Did you know that Sartre had died? If you didn’t you can be forgiven, for the British press tried to keep the whole thing as quiet as possible.
On 16 April most major Western newspapers were full of tributes to Sartre, but the Guardian could only come up with a pedantic obituary in its ‘later editions’. This was written by a certain Professor Cranston who solemnly informed us that Sartre had been born in Alsace and had studied for a while at the French Institute in Berlin, as if anybody needed to be told these things. The good professor also had some comments to make. He found the post-war popularity of existentialism ‘absurd’ and claimed that Sartre’s later philosophy was ‘misanthropic’. Even this, though, was something as The Times was apparently so overwhelmed with grief that it couldn’t mention Sartre at all and had to console its readers with a front-page photograph of Alec Guiness receiving an Oscar. This state of paralysis ended only the next day when the said newspaper was finally able to carry a brief article which described Sartre as ‘a supporter of lost causes’.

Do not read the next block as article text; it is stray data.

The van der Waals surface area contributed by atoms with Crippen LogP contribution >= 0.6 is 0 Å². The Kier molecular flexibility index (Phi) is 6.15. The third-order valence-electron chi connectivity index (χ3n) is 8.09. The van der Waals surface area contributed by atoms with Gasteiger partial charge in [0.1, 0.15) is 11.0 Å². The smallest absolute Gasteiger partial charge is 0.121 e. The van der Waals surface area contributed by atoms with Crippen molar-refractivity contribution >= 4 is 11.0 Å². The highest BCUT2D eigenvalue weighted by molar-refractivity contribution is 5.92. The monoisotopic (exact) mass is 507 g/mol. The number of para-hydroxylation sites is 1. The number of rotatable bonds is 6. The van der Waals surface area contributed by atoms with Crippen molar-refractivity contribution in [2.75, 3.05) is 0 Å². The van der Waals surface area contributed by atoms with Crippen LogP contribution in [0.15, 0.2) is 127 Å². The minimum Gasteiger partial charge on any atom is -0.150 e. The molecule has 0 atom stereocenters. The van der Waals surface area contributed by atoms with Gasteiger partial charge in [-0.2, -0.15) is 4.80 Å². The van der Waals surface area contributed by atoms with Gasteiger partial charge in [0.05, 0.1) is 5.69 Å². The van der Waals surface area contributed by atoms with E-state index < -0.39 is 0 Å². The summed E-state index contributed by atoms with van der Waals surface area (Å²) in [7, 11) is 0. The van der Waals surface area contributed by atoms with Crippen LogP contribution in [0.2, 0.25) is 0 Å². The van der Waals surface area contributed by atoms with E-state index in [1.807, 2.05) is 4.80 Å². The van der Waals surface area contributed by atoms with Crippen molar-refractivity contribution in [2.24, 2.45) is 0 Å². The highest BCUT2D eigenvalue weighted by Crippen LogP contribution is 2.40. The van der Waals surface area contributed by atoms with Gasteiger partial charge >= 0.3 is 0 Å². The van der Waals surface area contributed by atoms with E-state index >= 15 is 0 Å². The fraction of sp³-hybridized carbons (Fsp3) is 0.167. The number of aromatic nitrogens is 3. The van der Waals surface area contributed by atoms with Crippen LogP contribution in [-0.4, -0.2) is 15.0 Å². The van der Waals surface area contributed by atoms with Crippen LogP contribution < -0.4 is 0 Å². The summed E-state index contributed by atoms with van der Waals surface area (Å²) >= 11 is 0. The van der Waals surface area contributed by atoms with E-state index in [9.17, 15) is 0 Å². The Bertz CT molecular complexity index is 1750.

Then came Friday and the New Statesman appeared. The leading feature was concerned with the British Rock industry whose recent hit ‘We don’t need no education’ seemed to suit the editors just fine. They didn’t publish anything on Sartre at all and the Sunday papers were scarcely better. Clive James